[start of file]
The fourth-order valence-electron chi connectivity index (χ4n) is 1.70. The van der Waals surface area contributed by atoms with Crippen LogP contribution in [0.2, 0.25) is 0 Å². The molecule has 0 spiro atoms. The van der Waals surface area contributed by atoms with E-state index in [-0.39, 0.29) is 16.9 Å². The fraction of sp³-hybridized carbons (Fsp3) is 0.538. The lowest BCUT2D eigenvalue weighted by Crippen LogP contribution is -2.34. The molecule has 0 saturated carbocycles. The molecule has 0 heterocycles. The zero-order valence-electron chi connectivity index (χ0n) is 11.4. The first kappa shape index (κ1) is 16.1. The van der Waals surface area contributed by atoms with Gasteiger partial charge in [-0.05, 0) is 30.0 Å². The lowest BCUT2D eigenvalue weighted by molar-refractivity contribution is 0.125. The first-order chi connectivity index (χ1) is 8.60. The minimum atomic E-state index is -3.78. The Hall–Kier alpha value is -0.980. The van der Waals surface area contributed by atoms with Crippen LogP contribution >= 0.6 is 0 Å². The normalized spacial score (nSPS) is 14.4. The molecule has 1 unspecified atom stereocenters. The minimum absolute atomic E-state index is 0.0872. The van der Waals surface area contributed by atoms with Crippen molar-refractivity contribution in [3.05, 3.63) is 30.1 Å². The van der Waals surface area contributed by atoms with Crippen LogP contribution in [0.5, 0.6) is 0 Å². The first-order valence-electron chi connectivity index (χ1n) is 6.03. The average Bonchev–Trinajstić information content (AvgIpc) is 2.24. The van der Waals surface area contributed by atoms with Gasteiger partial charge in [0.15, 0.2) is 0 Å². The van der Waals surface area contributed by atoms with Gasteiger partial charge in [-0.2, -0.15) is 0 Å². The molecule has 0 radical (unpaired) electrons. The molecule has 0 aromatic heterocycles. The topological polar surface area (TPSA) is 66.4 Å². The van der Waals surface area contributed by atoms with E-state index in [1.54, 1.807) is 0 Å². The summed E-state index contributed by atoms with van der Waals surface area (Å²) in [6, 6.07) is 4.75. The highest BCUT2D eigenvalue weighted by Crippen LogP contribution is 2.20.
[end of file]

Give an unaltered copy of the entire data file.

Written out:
The fourth-order valence-electron chi connectivity index (χ4n) is 1.70. The van der Waals surface area contributed by atoms with Crippen LogP contribution in [0.2, 0.25) is 0 Å². The molecule has 0 spiro atoms. The van der Waals surface area contributed by atoms with E-state index in [-0.39, 0.29) is 16.9 Å². The fraction of sp³-hybridized carbons (Fsp3) is 0.538. The lowest BCUT2D eigenvalue weighted by Crippen LogP contribution is -2.34. The molecule has 0 saturated carbocycles. The molecule has 0 heterocycles. The zero-order valence-electron chi connectivity index (χ0n) is 11.4. The first kappa shape index (κ1) is 16.1. The van der Waals surface area contributed by atoms with Gasteiger partial charge in [-0.05, 0) is 30.0 Å². The lowest BCUT2D eigenvalue weighted by molar-refractivity contribution is 0.125. The first-order chi connectivity index (χ1) is 8.60. The minimum atomic E-state index is -3.78. The Hall–Kier alpha value is -0.980. The van der Waals surface area contributed by atoms with Crippen LogP contribution >= 0.6 is 0 Å². The normalized spacial score (nSPS) is 14.4. The molecule has 1 unspecified atom stereocenters. The minimum absolute atomic E-state index is 0.0872. The van der Waals surface area contributed by atoms with Crippen molar-refractivity contribution in [3.05, 3.63) is 30.1 Å². The van der Waals surface area contributed by atoms with Crippen LogP contribution in [0.5, 0.6) is 0 Å². The first-order valence-electron chi connectivity index (χ1n) is 6.03. The average Bonchev–Trinajstić information content (AvgIpc) is 2.24. The van der Waals surface area contributed by atoms with Gasteiger partial charge in [0.15, 0.2) is 0 Å². The van der Waals surface area contributed by atoms with Gasteiger partial charge in [-0.2, -0.15) is 0 Å². The molecule has 0 radical (unpaired) electrons. The molecule has 0 aromatic heterocycles. The topological polar surface area (TPSA) is 66.4 Å². The van der Waals surface area contributed by atoms with E-state index in [1.54, 1.807) is 0 Å². The summed E-state index contributed by atoms with van der Waals surface area (Å²) in [6, 6.07) is 4.75. The highest BCUT2D eigenvalue weighted by Crippen LogP contribution is 2.20.